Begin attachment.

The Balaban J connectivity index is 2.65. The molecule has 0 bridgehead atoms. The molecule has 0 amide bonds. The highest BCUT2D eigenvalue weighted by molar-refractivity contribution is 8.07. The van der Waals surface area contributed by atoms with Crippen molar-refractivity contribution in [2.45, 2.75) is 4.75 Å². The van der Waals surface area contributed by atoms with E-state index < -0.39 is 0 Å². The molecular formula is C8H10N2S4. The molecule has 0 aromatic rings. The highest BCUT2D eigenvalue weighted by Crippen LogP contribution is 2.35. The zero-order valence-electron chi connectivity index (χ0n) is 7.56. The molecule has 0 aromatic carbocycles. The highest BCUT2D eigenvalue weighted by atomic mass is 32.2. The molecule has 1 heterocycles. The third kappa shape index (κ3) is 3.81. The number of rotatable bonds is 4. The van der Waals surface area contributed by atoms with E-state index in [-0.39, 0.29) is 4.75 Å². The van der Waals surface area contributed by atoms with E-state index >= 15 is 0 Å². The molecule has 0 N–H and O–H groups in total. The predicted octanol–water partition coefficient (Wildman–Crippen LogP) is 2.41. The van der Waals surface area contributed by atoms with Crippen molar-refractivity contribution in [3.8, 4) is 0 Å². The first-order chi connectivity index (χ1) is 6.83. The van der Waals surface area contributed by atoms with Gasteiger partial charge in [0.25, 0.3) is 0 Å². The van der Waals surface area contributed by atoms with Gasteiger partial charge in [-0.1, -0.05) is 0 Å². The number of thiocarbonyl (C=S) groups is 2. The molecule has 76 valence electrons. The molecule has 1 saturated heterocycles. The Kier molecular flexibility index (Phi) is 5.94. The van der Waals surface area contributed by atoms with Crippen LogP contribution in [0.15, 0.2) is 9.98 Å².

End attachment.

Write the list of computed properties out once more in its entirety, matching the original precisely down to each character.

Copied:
The Balaban J connectivity index is 2.65. The molecule has 0 bridgehead atoms. The molecule has 0 amide bonds. The highest BCUT2D eigenvalue weighted by molar-refractivity contribution is 8.07. The van der Waals surface area contributed by atoms with Crippen molar-refractivity contribution in [2.45, 2.75) is 4.75 Å². The van der Waals surface area contributed by atoms with E-state index < -0.39 is 0 Å². The molecular formula is C8H10N2S4. The molecule has 0 aromatic rings. The highest BCUT2D eigenvalue weighted by Crippen LogP contribution is 2.35. The zero-order valence-electron chi connectivity index (χ0n) is 7.56. The molecule has 0 aromatic carbocycles. The highest BCUT2D eigenvalue weighted by atomic mass is 32.2. The molecule has 1 heterocycles. The third kappa shape index (κ3) is 3.81. The number of rotatable bonds is 4. The van der Waals surface area contributed by atoms with E-state index in [-0.39, 0.29) is 4.75 Å². The van der Waals surface area contributed by atoms with E-state index >= 15 is 0 Å². The molecule has 0 N–H and O–H groups in total. The predicted octanol–water partition coefficient (Wildman–Crippen LogP) is 2.41. The van der Waals surface area contributed by atoms with Crippen molar-refractivity contribution in [3.8, 4) is 0 Å². The first-order chi connectivity index (χ1) is 6.83. The van der Waals surface area contributed by atoms with Gasteiger partial charge in [0.25, 0.3) is 0 Å². The van der Waals surface area contributed by atoms with Gasteiger partial charge in [-0.1, -0.05) is 0 Å². The number of thiocarbonyl (C=S) groups is 2. The molecule has 76 valence electrons. The molecule has 1 saturated heterocycles. The Kier molecular flexibility index (Phi) is 5.94. The van der Waals surface area contributed by atoms with Crippen LogP contribution in [0.15, 0.2) is 9.98 Å².